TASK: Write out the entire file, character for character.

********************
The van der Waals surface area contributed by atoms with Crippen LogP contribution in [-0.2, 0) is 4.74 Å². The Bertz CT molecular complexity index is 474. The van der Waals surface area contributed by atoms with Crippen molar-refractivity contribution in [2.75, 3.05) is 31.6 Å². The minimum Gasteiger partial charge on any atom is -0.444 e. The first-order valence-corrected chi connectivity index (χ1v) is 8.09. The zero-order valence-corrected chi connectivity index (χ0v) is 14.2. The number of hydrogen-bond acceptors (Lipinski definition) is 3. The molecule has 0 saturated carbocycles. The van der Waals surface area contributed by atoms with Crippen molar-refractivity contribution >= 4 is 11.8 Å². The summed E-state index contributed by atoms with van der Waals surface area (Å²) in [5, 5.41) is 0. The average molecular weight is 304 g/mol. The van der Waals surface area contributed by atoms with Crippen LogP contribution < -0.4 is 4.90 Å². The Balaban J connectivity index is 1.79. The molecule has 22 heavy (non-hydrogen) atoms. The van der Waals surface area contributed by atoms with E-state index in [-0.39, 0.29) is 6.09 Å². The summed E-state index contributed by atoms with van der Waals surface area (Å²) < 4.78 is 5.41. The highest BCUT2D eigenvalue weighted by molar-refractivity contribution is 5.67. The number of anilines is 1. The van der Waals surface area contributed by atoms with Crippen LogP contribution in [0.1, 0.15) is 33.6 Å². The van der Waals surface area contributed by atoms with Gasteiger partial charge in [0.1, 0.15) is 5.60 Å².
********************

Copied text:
The van der Waals surface area contributed by atoms with Crippen LogP contribution in [-0.2, 0) is 4.74 Å². The Bertz CT molecular complexity index is 474. The van der Waals surface area contributed by atoms with Crippen molar-refractivity contribution in [2.75, 3.05) is 31.6 Å². The minimum Gasteiger partial charge on any atom is -0.444 e. The first-order valence-corrected chi connectivity index (χ1v) is 8.09. The zero-order valence-corrected chi connectivity index (χ0v) is 14.2. The number of hydrogen-bond acceptors (Lipinski definition) is 3. The molecule has 0 saturated carbocycles. The van der Waals surface area contributed by atoms with Crippen molar-refractivity contribution >= 4 is 11.8 Å². The summed E-state index contributed by atoms with van der Waals surface area (Å²) in [5, 5.41) is 0. The average molecular weight is 304 g/mol. The van der Waals surface area contributed by atoms with Crippen LogP contribution < -0.4 is 4.90 Å². The Balaban J connectivity index is 1.79. The molecule has 22 heavy (non-hydrogen) atoms. The van der Waals surface area contributed by atoms with E-state index in [-0.39, 0.29) is 6.09 Å². The summed E-state index contributed by atoms with van der Waals surface area (Å²) < 4.78 is 5.41. The highest BCUT2D eigenvalue weighted by molar-refractivity contribution is 5.67. The number of anilines is 1. The van der Waals surface area contributed by atoms with Crippen LogP contribution in [0.1, 0.15) is 33.6 Å². The van der Waals surface area contributed by atoms with Gasteiger partial charge in [0.1, 0.15) is 5.60 Å².